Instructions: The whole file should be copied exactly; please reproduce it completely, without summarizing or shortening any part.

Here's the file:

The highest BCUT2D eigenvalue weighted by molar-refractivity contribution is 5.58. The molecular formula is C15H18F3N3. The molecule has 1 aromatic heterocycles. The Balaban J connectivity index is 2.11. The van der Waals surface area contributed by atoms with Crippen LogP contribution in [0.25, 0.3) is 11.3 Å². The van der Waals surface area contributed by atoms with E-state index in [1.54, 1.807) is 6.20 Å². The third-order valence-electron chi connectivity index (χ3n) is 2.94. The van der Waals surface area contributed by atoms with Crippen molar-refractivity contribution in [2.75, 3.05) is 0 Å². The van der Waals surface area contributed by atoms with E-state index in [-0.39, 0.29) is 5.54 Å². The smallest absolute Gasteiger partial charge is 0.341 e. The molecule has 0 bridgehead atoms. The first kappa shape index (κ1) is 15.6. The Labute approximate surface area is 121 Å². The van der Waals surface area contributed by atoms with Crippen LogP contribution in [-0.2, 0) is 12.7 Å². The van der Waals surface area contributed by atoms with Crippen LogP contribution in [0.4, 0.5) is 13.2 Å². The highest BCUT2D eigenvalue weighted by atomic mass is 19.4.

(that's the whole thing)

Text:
The highest BCUT2D eigenvalue weighted by molar-refractivity contribution is 5.58. The molecular formula is C15H18F3N3. The molecule has 1 aromatic heterocycles. The Balaban J connectivity index is 2.11. The van der Waals surface area contributed by atoms with Crippen LogP contribution in [0.25, 0.3) is 11.3 Å². The van der Waals surface area contributed by atoms with E-state index in [1.54, 1.807) is 6.20 Å². The third-order valence-electron chi connectivity index (χ3n) is 2.94. The van der Waals surface area contributed by atoms with Crippen molar-refractivity contribution in [2.75, 3.05) is 0 Å². The van der Waals surface area contributed by atoms with E-state index in [-0.39, 0.29) is 5.54 Å². The smallest absolute Gasteiger partial charge is 0.341 e. The molecule has 0 bridgehead atoms. The first kappa shape index (κ1) is 15.6. The Labute approximate surface area is 121 Å². The van der Waals surface area contributed by atoms with Crippen LogP contribution in [-0.2, 0) is 12.7 Å². The van der Waals surface area contributed by atoms with Crippen LogP contribution in [0.4, 0.5) is 13.2 Å². The highest BCUT2D eigenvalue weighted by atomic mass is 19.4.